Killer Yeast, a Novel Biological Control of Soilborne Diseases for Good Agriculture Practice

  • Azzam Aladdin
  • Julián Rafael Dib
  • Roslinda Abd. Malek
  • Hesham A. El EnshasyEmail author
Part of the Applied Environmental Science and Engineering for a Sustainable Future book series (AESE)


Aspergillus niger (A. niger) causes a disease called black mold on certain fruits and vegetables such as grapes, apricots, onions, and peanuts and is a common contaminant of food. Containment of this disease can reduce the amount of fruits, vegetables, and foods to be discarded, hence reducing the amounts of agricultural waste generated. Chemical control of A. niger has been partially successful, and fungicides are commonly used in the management of black mold. However, the risk of the establishment of resistant Aspergillus strains is considerable. Biocontrol, a nonhazardous alternative to the use of chemical fungicides, involves the use of biological processes to reduce crop loss and various microorganisms. Since it was first reported, the killer phenomenon in yeasts has been extensively studied in several genera and species, and its importance is gaining further recognition by industrialists. The food and beverage industries were among the first to explore the ability of toxin-producing yeasts to kill other fungus.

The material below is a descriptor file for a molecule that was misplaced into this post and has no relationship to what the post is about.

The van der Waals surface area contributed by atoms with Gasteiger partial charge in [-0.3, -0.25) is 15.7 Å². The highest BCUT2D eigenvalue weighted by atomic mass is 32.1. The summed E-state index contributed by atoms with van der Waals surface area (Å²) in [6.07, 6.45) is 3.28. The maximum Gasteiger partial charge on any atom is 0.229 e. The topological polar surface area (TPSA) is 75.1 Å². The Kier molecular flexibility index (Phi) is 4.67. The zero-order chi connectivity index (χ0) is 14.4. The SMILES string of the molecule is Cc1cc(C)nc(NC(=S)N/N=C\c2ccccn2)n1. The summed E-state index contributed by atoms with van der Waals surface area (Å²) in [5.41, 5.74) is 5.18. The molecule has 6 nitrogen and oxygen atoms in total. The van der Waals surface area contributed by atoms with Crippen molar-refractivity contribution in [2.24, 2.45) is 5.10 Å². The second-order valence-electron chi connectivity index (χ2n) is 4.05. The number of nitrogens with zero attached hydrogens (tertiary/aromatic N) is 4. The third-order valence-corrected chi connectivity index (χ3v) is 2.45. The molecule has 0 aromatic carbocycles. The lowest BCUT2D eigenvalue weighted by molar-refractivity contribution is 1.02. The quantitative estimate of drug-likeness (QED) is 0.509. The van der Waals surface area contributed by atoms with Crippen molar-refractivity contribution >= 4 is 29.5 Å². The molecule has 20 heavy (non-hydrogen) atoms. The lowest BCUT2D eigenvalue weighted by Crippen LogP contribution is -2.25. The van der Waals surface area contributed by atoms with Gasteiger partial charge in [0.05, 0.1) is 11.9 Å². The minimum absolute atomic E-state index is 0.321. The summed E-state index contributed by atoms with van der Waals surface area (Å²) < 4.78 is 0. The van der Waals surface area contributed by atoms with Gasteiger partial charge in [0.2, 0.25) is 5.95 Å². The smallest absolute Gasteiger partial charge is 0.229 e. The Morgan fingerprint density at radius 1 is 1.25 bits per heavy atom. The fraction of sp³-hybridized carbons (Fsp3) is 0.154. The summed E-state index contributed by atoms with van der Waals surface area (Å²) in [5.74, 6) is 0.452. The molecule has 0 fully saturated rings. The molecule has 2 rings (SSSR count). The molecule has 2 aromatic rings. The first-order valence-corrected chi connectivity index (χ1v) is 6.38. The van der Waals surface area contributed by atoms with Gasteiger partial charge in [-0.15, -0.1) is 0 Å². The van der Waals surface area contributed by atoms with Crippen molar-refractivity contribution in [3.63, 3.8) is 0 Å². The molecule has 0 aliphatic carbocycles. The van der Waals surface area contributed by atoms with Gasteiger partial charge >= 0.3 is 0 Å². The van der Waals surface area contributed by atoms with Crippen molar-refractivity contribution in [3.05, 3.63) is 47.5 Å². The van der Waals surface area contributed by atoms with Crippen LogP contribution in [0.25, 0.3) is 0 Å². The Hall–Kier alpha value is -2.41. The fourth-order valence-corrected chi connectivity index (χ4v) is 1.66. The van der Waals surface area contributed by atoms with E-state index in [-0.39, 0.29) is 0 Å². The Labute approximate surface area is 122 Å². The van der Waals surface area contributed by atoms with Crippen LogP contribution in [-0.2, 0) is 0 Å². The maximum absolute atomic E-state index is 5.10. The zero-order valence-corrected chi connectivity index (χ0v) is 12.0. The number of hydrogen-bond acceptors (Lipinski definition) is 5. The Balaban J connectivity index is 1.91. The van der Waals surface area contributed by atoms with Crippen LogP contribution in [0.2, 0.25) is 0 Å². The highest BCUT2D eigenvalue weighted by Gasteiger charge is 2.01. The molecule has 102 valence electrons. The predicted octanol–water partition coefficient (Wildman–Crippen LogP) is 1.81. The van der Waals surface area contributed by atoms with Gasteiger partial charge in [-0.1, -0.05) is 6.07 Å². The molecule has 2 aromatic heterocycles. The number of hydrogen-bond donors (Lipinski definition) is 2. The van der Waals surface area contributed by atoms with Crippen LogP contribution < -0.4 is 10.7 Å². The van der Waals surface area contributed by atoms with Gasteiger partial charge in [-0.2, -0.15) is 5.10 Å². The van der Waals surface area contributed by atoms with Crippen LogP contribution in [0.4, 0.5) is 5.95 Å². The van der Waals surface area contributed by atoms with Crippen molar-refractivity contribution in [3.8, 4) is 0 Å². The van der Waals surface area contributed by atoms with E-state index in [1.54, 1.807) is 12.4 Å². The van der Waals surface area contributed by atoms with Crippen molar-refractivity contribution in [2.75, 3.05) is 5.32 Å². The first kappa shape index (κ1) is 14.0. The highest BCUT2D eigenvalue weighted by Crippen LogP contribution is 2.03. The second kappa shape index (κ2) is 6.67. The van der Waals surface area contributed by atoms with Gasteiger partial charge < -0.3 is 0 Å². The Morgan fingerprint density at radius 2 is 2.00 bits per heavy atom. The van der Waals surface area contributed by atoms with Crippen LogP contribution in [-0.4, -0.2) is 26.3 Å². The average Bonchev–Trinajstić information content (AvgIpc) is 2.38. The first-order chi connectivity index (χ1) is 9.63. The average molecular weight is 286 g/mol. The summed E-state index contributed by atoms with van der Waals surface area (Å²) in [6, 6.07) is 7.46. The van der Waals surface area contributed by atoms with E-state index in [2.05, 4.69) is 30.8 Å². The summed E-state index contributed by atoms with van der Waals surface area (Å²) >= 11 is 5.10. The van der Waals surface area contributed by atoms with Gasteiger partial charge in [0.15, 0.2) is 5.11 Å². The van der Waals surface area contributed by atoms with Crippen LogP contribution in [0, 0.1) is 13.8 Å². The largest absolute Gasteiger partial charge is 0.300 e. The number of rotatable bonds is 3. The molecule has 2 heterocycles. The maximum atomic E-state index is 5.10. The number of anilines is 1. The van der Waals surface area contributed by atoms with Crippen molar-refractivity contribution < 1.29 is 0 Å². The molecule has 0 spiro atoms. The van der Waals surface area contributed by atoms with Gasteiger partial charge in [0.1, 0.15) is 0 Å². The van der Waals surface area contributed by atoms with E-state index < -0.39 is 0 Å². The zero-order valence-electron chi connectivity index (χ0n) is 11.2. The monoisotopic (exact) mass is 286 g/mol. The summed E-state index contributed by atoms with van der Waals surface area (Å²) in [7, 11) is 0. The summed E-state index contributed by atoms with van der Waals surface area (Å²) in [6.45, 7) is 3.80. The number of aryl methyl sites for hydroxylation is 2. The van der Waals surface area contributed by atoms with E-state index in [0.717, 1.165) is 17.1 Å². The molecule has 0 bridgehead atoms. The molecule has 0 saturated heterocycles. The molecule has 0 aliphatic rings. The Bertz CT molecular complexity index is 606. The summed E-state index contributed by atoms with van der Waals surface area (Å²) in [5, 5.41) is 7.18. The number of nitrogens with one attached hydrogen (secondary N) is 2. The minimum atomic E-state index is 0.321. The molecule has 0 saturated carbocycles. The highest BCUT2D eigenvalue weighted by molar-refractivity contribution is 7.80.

Killer yeast Biological control Good agriculture practice Soilborne disease 


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Copyright information

© Springer Nature Singapore Pte Ltd. 2018

Authors and Affiliations

  • Azzam Aladdin
    • 1
  • Julián Rafael Dib
    • 2
    • 3
  • Roslinda Abd. Malek
    • 1
  • Hesham A. El Enshasy
    • 1
    Email author
  1. 1.Institute of Bioproduct Development (IBD)Universiti Teknologi MalaysiaJohor BahruMalaysia
  2. 2.Planta Piloto de Procesos Industriales Microbiológicos (PROIMI-CONICET)TucumánArgentina
  3. 3.Instituto de Microbiología, Facultad de Bioquimica, Quimica y FarmaciaUniversidad Nacional de TucumánTucumánArgentina

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